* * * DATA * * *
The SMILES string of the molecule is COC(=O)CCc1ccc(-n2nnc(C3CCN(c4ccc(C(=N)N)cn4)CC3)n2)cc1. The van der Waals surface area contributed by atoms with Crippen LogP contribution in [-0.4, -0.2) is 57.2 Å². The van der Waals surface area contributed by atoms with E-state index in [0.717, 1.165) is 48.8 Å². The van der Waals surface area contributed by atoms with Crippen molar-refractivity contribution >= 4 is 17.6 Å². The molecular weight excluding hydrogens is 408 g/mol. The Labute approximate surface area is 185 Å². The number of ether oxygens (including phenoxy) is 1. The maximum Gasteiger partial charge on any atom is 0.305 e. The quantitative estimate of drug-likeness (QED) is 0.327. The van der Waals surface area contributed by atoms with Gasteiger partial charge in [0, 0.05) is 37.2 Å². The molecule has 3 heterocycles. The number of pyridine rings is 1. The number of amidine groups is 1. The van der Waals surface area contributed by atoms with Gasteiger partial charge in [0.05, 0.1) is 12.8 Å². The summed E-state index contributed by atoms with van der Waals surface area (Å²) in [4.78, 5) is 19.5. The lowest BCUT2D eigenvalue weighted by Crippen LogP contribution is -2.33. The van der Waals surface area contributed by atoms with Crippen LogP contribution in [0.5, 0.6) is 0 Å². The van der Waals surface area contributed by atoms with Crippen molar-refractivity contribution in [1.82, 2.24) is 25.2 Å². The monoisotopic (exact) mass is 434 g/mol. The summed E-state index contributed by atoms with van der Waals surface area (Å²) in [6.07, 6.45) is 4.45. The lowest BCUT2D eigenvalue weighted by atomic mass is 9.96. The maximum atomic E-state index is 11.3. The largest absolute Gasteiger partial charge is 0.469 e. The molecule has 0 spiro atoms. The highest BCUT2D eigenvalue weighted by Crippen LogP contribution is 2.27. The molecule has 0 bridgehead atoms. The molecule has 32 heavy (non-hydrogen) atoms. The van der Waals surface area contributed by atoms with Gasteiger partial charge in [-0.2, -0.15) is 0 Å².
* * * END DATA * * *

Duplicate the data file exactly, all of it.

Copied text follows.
The SMILES string of the molecule is COC(=O)CCc1ccc(-n2nnc(C3CCN(c4ccc(C(=N)N)cn4)CC3)n2)cc1. The van der Waals surface area contributed by atoms with Crippen LogP contribution in [-0.4, -0.2) is 57.2 Å². The van der Waals surface area contributed by atoms with E-state index in [0.717, 1.165) is 48.8 Å². The van der Waals surface area contributed by atoms with Crippen molar-refractivity contribution >= 4 is 17.6 Å². The molecular weight excluding hydrogens is 408 g/mol. The Labute approximate surface area is 185 Å². The number of ether oxygens (including phenoxy) is 1. The maximum Gasteiger partial charge on any atom is 0.305 e. The quantitative estimate of drug-likeness (QED) is 0.327. The van der Waals surface area contributed by atoms with Gasteiger partial charge in [0, 0.05) is 37.2 Å². The molecule has 3 heterocycles. The number of pyridine rings is 1. The number of amidine groups is 1. The van der Waals surface area contributed by atoms with Gasteiger partial charge in [0.05, 0.1) is 12.8 Å². The summed E-state index contributed by atoms with van der Waals surface area (Å²) in [4.78, 5) is 19.5. The lowest BCUT2D eigenvalue weighted by Crippen LogP contribution is -2.33. The van der Waals surface area contributed by atoms with Crippen LogP contribution in [0.5, 0.6) is 0 Å². The van der Waals surface area contributed by atoms with Crippen molar-refractivity contribution in [1.82, 2.24) is 25.2 Å². The monoisotopic (exact) mass is 434 g/mol. The summed E-state index contributed by atoms with van der Waals surface area (Å²) in [6.07, 6.45) is 4.45. The lowest BCUT2D eigenvalue weighted by atomic mass is 9.96. The maximum atomic E-state index is 11.3. The largest absolute Gasteiger partial charge is 0.469 e. The molecule has 0 spiro atoms. The highest BCUT2D eigenvalue weighted by Crippen LogP contribution is 2.27. The molecule has 0 bridgehead atoms. The molecule has 32 heavy (non-hydrogen) atoms. The van der Waals surface area contributed by atoms with Gasteiger partial charge in [-0.2, -0.15) is 0 Å².